July 12, 2007
Disruption Of Hindu Chaplain’s Senate Prayer Shows Religious Right’s Intolerance, Says Americans United
Religious Right Activists Want Government To Reflect Only Their Faith, Says AU’s Lynn
Americans United for Separation of Church and State today deplored the disruption by Religious Right activists of a Hindu chaplain’s prayer to open the U.S. Senate.
“This shows the intolerance of many Religious Right activists,” said the Rev. Barry W. Lynn, Americans United executive director. “They say they want more religion in the public square, but it’s clear they mean only their religion.
“America is a land of extraordinary religious diversity, and the Religious Right just can’t seem to accept that fact,” Lynn continued. “I don’t think the Senate should open with prayers, but if it’s going to happen, the invocations ought to reflect the diversity of the American people.”
Hindu Chaplain Rajan Zed, a Nevada resident, gave the opening prayer in the Senate at the invitation of U.S. Sen. Harry Reid (D-Nev.). As he began his remarks, two protestors interrupted the proceedings, asking for forgiveness from Jesus Christ for the “abomination” of failing to pray to the “one true God.” (The sergeant-at-arms had to restore order.)
Religious Right groups have been agitating against the Hindu leader’s prayer since it was announced. The Rev. Donald Wildmon’s American Family Association has asked his members to complain to their senators about the invitation. The group’s news service reported that “Christian nation” activist David Barton said that Hinduism has few followers in the United States and that prayer to a “non-monotheistic god” is “outside the American paradigm.”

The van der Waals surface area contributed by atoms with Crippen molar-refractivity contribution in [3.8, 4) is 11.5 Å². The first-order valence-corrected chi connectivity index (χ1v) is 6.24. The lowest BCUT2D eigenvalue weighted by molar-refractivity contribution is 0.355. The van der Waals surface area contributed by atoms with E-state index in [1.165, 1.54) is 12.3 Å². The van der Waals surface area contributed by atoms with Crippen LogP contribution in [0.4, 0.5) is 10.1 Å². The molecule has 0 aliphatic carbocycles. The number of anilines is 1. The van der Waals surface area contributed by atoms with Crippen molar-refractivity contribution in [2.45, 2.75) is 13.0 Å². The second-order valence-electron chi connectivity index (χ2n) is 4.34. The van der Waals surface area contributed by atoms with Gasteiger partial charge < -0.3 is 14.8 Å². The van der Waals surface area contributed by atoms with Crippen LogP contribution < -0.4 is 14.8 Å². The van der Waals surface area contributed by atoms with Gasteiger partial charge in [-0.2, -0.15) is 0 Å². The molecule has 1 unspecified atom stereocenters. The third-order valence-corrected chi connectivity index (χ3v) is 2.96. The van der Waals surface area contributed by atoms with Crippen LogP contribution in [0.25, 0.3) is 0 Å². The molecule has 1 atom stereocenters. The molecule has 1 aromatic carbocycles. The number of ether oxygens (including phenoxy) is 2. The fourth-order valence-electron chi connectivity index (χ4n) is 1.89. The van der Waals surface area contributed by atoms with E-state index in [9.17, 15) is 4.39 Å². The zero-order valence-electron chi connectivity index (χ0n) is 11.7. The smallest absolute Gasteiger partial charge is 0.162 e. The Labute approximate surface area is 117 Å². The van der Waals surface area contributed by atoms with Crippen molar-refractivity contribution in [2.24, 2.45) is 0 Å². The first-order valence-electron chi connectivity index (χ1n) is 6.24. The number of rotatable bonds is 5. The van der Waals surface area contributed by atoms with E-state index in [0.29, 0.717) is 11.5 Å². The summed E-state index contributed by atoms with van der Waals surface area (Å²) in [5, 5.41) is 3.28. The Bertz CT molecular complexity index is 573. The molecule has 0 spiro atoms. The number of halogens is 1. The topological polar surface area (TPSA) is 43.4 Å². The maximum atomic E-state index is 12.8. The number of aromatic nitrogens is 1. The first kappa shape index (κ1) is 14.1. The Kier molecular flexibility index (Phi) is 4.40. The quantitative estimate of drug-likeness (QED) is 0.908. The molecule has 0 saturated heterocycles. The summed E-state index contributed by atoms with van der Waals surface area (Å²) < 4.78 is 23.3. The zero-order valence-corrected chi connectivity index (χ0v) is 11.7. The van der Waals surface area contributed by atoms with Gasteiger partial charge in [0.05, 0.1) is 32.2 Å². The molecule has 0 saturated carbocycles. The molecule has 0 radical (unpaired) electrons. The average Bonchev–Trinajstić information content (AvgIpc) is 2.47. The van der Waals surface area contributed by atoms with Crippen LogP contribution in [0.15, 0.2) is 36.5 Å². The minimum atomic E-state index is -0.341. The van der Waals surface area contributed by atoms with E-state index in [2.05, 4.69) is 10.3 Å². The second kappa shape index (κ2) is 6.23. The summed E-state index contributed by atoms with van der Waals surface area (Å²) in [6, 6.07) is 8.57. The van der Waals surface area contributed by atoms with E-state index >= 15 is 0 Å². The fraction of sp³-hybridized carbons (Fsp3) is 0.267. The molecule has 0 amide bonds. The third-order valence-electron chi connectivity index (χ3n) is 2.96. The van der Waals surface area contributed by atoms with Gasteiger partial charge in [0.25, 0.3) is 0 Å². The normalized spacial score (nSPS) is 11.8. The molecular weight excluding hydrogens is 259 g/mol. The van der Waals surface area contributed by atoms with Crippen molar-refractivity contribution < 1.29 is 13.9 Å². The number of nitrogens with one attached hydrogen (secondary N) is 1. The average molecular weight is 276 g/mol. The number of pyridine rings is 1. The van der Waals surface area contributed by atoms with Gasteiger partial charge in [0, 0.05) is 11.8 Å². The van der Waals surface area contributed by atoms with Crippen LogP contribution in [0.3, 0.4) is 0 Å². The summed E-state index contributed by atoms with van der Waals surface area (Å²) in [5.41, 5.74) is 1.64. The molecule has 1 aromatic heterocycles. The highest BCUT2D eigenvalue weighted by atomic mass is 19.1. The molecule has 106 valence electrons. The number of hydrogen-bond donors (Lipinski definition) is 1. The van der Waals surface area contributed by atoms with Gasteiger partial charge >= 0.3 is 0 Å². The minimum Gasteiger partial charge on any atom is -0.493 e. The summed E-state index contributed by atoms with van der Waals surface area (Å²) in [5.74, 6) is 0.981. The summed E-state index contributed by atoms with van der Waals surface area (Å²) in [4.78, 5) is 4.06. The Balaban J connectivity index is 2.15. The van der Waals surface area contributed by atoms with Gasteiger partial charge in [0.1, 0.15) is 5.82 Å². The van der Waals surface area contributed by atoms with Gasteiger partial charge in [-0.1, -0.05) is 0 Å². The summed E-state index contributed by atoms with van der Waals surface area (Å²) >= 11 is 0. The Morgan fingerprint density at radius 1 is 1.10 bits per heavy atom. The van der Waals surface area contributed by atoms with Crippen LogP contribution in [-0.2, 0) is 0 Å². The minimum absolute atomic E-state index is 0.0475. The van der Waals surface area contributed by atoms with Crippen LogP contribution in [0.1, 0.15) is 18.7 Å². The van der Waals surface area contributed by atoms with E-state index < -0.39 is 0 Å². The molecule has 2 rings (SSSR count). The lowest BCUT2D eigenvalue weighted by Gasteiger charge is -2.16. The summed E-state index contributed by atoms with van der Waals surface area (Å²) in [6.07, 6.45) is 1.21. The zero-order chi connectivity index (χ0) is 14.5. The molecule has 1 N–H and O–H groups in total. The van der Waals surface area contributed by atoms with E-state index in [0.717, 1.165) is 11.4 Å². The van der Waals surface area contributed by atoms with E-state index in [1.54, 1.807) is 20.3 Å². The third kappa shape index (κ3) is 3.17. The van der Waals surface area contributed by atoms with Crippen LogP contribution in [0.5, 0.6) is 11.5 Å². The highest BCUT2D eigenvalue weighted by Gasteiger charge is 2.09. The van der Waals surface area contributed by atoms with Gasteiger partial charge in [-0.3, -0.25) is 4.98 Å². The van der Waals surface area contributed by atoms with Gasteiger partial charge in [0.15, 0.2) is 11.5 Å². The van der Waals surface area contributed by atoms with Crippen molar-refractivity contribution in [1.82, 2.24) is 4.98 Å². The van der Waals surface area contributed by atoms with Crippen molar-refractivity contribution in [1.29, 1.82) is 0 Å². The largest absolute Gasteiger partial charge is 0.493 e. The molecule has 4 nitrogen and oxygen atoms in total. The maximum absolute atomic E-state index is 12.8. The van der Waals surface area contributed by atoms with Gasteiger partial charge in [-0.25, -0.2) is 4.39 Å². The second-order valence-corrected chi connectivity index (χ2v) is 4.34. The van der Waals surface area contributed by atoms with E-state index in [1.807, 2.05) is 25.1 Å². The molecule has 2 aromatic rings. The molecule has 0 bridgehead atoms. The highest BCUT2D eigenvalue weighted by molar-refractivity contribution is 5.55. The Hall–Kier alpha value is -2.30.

Said AU’s Lynn, “The Religious Right promotes a deeply skewed version of American history. Our founders wanted separation of church and state and full religious liberty for all faith traditions. The episode today shows we still have a ways to go to achieve that goal.”
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Americans United is a religious liberty watchdog group based in Washington, D.C. Founded in 1947, the organization educates Americans about the importance of church-state separation in safeguarding religious freedom.